Joining the ranks of utilities promising major changes to their generation mixes, Arizona Public Service announced Wednesday it plans to deliver 100 percent carbon-free electricity by 2050.
The goal will be achieved by an array of solar power innovation, energy storage, nuclear and energy efficiency, APS said in its statement. The 30-year plan includes a near-term target of 65-percent clean energy by 2030, with some 45 percent of their portfolio being generated by renewable resources.
APS will continue to use natural gas, which is lower emitting than coal, as a transitional fuel, but contends that future technological advances will eliminate the need to supplement renewables with gas-fired or other fossil resources.
The Arizona utility plans to increase its energy storage capacity by 850 MW paired with solar facilities. Grid modernization, electrification of the transportation sector, building efficiencies and participation in evolving regional and market-based solutions such as the Western Energy Imbalance Market will help fill the gaps and maintain affordability for customers, the utility says.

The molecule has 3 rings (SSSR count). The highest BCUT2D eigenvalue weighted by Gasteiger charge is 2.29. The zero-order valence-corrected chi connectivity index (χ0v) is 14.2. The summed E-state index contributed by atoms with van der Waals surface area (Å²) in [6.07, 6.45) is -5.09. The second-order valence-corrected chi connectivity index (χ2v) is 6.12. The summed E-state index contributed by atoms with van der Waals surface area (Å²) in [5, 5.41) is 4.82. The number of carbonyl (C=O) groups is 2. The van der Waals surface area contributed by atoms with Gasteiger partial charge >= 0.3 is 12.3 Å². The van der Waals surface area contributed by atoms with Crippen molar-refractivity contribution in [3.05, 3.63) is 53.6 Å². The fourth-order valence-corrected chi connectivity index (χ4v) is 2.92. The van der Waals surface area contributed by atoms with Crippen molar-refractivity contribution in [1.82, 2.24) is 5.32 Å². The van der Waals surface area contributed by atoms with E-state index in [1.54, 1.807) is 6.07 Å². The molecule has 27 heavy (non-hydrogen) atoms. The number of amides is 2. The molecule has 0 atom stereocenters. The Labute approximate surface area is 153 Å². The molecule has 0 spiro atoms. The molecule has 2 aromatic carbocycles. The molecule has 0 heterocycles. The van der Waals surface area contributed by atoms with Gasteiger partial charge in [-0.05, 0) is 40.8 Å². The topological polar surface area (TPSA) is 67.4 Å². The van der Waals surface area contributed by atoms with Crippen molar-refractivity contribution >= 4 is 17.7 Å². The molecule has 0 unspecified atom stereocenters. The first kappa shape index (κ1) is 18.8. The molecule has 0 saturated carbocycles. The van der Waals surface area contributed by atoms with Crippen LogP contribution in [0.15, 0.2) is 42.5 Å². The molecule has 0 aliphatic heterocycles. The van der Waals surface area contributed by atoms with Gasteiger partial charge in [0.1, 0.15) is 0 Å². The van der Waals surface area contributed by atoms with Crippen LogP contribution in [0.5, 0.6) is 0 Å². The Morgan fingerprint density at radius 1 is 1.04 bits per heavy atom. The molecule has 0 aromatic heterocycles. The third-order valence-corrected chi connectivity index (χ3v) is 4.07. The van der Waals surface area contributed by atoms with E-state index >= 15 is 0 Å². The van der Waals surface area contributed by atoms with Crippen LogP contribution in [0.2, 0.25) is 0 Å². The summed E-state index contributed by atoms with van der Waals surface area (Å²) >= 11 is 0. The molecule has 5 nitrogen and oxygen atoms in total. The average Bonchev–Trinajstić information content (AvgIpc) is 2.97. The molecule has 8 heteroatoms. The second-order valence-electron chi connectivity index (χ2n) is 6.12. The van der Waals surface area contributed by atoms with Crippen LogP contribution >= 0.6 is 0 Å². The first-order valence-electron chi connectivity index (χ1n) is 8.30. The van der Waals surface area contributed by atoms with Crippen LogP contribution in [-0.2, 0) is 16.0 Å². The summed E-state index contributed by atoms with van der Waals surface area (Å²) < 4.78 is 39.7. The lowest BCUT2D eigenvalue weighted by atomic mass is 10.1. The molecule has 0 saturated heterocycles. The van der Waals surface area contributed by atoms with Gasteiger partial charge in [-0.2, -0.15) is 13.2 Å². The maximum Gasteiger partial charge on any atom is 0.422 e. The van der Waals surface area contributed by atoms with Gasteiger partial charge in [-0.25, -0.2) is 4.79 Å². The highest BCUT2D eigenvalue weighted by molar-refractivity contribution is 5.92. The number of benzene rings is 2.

“Our existing generation facilities, employees and communities have made possible the affordable and reliable energy APS has delivered to customers for decades,” APS President Jeff Guldner said. “As we set out to generate only clean power by 2050, it will mean transitioning away from coal. We do not take that transition lightly, and are committed to working with our employees and stakeholders on the economic and other effects of retiring those assets.
APS admitted that some of the solutions needed to achieve the goal are in early stages or even yet to be developed. It credited stakeholders and partners with the success achieved so far.
The utility currently gains nearly half of its electricity from gas-fired generation, with nuclear and coal representing 22 and 18 percent of the mix, respectively. Hydropower and solar comprise most of the remaining 10 percent, according to reports.
APS plans to close its coal-fired Four Corners plant in New Mexico by 2031, seven years earlier than previously scheduled.
Salt River Project, APS and other partners agreed to close the 2,250-MW coal-fired Navajo Generating Station last year, shutting down one of the biggest such plants in the western U.S.
In the U.S., MidAmerican Energy, Xcel Energy, Hawaiian Electric Co., and other utilities have joined at least eight states in promising to reach 100-percent carbon-free energy targets within a few decades.